He’s All That
Director: Mark Waters
Writer: R. Lee Fleming Jr.
Remake of/Sequel to: She’s All That
Cast: Addison Rae, Tanner Buchanan, Madison Pettis, Rachael Leigh Cook, Matthew Lillard, Peyton Meyer, Isabella Crovetti, Annie Jacob, Myra Molloy, Kourtney Kardashian, Vanessa Dubasso, Romel De Silva, Heather Ann Gottlieb
Seen on: 9.10.2021
Padgett (Addison Rae) is a popular influencer with her make-over videos that give her some additional income as she goes through high school. But after her very messy break-up is not only caught on camera, but streamed live to her entier following, Padgett has to prove that she still got it, so she won’t lose her sponsor (Kourtney Kardashian). When her best friend Alden (Madison Pettis) suggests a bet, Padgett takes it: she is sure that she can make the school dork over into the prom king. The dork in question is Cameron (Tanner Buchanan), who is abrasive, cynical and not in the least interested in popularity. But Padgett doesn’t give up easily.
He’s All That is okay in much the same way that She’s All That is: neither of the two films are exactly great, both are a little too formulaic but with clever flourishes. Still, it won’t be a film that I’ll be revisiting, I think.
The most interesting thing about He’s All That for me was watching it basically back to back with She’s All That and compare the two. What struck me in that comparison is how much harder the film has to work to make Padgett likeable compared to Freddie Prinze Jr.’s Zack. Zack is popular, handsome, smart and rich, and his humiliation that leads him to accept the bet is much smaller, and apparently over in a moment.
Meanwhile Padgett may be popular, smart and beautiful, but she’s definitely not rich. And her humiliation isn’t just uncomfortable, it is seen by hundred thousands and shared widely, and it has very serious financial ramifications for her. In short, the film makes sure that Padgett is made very small, and my theory is that if Padgett had been as self-confident as Zack, and as little fazed, the audience wouldn’t have liked her much because (internalized) misogyny is one hell of a drug.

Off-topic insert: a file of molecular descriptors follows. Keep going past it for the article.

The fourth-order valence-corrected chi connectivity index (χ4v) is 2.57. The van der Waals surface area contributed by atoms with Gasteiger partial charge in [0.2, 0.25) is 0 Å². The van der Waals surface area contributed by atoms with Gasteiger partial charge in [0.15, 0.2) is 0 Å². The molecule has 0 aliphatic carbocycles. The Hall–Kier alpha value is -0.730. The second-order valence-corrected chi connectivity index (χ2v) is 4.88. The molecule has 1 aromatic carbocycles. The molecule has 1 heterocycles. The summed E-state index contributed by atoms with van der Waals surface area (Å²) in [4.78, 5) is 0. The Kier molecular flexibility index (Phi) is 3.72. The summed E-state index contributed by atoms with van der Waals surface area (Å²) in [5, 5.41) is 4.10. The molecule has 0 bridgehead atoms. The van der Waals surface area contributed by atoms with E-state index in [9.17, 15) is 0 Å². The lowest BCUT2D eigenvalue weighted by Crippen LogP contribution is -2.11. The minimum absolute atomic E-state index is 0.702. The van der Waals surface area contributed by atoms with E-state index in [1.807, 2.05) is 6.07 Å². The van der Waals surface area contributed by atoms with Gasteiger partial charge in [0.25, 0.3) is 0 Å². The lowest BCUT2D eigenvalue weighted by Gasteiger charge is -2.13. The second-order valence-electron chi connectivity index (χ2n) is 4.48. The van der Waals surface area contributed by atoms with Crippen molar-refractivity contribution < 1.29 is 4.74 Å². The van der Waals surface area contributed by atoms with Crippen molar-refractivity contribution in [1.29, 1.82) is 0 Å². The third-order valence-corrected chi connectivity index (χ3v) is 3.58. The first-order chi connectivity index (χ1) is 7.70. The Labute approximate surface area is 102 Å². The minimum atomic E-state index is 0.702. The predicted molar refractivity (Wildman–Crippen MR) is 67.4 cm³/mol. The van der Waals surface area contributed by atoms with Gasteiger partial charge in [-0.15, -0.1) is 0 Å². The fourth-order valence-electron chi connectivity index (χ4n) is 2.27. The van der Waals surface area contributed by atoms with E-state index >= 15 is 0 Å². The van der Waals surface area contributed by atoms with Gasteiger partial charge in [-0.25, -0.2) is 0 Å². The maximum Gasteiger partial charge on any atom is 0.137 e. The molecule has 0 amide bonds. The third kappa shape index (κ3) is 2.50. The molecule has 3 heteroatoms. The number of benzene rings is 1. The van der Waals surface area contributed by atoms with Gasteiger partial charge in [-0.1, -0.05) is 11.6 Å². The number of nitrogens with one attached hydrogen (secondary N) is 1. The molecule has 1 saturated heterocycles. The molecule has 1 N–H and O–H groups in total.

That this is my take-away from the film probably tells you a lot about how emotionally invested I was in the story. I’m all here for a good, tropey romance where you know basically all the important stops until the HEA, but it felt empty here for the most part. This might have something to do with the fact that Buchanan looks like a Hollywood version of Sebastian Kurz, and that is basically the oppposite of romance material. Also, Cameron’s distaste for the world of popularity feels a lot more like a superiority complex than Laney’s in the original did, and the social media criticism feels a little flat.
The movie does have nice moments. The allusions to She’s All That were nice and inobtrusive (casting Cook and Lillard, including a cover of Sixpence None the Richer’s “Kiss Me” at a good moment). I really enjoyed Padgett’s relationship with her mother (Rachael Leigh Cook), and I liked Cameron’s little sister Brin (Isabella Crovetti).
Overall, I’d say that this remake is just as good as the original, it’s just that the original isn’t particularly great either and that this would have been a chance to improve some things that the remake simply misses.